Brachial plexopathy is an affection of brachial plexus. Plexopathy refers to a disorder affecting nerves, blood or lymph vessels in the regions of the brachial or lumbosacral plexus, the two major plexus in the body.
The symptoms of plexopathy include pain, loss of motor control, and sensory deficits.
It should be kept in the mind that the clinical presentation of cervical radiculopathies could often be confused with brachial plexopathies. A detailed clinical examination, nerve conduction studies, and electromyography can help to differentiate.
Anatomy of Brachial Plexus
Brachial plexus is a complex interconnected network of nerves in the neck formed by contributions from C5 to T1 which divide reconnect and form peripheral nerves.
The complex arrangement is shown below.
Brachial plexopathy can be caused by a variety of disorders affect the brachial plexus [neural, vascular, lymphatic]. Important causes of brachial plexopathy are discussed below
Idiopathic Brachial Neuritis or Parsonage-Turner syndrome
Idiopathic brachial neuritis is a disorder of unknown cause with asymmetric involvement of the brachial plexus. It commonly occurs between the third and seventh decade affecting men more than women.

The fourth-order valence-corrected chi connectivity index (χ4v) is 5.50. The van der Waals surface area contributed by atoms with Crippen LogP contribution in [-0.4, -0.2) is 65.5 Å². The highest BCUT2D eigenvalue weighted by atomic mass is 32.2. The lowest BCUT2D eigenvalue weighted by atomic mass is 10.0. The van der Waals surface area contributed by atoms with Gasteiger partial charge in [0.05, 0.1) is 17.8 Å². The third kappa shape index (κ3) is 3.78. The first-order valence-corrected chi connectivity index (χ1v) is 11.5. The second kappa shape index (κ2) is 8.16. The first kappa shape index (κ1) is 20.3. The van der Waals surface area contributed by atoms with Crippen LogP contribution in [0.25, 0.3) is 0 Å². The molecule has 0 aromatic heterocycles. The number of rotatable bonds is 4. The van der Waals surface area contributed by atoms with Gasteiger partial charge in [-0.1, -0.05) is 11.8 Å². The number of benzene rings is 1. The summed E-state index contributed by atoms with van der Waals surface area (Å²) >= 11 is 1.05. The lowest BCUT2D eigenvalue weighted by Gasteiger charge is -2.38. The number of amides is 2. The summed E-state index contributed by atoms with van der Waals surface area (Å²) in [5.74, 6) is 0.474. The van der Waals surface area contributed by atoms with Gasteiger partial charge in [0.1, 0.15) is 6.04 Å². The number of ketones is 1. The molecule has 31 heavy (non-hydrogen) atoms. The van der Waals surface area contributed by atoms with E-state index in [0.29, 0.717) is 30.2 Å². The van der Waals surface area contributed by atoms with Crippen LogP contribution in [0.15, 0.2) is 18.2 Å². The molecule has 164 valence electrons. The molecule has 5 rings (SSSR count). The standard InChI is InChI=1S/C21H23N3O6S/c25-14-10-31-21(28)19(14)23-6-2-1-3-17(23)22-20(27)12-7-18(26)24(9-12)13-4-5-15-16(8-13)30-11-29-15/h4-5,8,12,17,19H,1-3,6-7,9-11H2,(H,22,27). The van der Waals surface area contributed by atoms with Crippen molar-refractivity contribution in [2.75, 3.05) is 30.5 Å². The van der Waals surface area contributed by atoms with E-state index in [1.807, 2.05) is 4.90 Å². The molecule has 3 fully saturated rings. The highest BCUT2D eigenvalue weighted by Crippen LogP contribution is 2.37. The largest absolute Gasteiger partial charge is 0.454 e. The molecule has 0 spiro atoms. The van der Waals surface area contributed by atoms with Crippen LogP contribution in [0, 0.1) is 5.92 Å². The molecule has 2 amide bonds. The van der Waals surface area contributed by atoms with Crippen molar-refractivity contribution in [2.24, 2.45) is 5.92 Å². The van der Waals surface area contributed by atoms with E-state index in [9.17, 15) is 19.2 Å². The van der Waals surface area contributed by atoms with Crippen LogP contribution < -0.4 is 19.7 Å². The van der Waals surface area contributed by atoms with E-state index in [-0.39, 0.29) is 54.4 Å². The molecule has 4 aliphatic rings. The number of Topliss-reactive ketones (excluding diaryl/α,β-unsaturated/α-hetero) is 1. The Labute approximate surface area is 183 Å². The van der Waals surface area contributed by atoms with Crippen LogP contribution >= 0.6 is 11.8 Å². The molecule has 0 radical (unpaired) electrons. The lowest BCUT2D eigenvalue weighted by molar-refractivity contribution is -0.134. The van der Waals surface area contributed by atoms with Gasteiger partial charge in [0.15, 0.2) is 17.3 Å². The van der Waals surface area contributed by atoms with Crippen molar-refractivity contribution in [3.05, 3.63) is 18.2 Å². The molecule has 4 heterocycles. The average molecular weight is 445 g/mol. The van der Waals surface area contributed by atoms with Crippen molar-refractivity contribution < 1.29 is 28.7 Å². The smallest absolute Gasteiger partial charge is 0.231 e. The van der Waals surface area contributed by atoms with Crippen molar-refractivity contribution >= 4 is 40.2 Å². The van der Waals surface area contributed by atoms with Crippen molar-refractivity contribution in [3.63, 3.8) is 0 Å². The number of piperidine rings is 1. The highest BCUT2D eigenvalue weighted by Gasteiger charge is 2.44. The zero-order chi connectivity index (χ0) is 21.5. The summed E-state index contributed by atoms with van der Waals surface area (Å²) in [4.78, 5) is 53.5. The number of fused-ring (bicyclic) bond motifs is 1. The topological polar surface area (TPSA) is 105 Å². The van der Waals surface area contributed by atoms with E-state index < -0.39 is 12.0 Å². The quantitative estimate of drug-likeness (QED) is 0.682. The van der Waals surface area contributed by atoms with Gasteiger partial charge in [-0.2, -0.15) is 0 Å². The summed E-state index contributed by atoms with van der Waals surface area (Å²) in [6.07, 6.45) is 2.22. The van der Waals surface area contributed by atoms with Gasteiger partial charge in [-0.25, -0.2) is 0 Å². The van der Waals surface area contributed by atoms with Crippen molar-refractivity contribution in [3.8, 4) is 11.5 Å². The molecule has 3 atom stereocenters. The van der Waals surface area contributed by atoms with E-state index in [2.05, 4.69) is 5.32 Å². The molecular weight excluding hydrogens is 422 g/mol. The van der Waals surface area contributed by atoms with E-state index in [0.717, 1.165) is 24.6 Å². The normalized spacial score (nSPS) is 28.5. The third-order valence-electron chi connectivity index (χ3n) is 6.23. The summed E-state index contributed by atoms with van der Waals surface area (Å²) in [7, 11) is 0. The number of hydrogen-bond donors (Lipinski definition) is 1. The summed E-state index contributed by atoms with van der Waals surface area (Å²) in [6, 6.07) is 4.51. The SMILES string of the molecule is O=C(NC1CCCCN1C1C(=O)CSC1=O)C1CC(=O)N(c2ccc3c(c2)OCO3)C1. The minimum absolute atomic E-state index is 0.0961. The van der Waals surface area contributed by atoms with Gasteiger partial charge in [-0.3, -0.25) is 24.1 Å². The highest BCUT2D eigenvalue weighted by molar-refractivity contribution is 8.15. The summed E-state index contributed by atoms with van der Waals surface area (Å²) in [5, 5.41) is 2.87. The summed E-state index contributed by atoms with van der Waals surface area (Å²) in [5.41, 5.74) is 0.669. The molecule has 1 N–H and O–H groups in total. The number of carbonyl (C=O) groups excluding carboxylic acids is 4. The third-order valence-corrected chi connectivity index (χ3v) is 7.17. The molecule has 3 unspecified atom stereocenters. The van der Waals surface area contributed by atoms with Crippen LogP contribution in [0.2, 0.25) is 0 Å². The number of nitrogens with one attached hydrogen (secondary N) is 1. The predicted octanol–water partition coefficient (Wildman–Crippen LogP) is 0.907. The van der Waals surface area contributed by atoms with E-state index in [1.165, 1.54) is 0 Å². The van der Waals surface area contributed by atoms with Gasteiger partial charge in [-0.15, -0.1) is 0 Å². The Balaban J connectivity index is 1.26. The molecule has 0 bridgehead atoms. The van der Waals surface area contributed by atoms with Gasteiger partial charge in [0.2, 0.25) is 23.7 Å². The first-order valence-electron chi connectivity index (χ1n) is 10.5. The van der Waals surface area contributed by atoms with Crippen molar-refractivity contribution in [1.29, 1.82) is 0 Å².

Different events occurring days or weeks prior to the onset have been
- Upper respiratory infection
- Flu-like illness
- Emotional stress
No triggers can be found in half of the cases.
The condition is commonly seen in athletes participating in such as wrestling, weight lifting, and gymnastics.
Parsonage-Turner syndrome is thought to be an immune-mediated disorder [ suggested by demonstration of antiganglioside antibodies in serum and multifocal mononuclear infiltrates in brachial plexus biopsies.]
The typical presentation is acute sharp, stabbing or throbbing intense pain in regions of the shoulder, trapezius ridge, scapular area, upper arm, forearm, or hand. Few patients do not go through the painful stage.
The pain lasts from a few hours to weeks. A minority of the patients do not experience the initial painful stage.
After the pain goes, there develops a weakness of shoulder girdle and arm and progresses over few days.
Deltoid, supra and infraspinatus, serratus anterior, and biceps are commonly affected muscles. The muscles get wasted rapidly. Often one or more muscles in the same root distribution are spared.
The sensory deficit is not as pronounced as the motor deficit.
Sometimes, the lesions involve individual peripheral nerves such as the axillary nerve, the suprascapular nerve, and the anterior interosseous nerve.
Diaphragmatic involvement is seen in few cases. [Phrenic neuropathy may also be a part of the brachial neuritis spectrum]
Bilateral affection is seen in about thirty percent.
Electrophysiological studies help in the confirmation of diagnosis, the extent of the lesion, and prognostication. MRI findings range from normal to mild thickening of the plexus.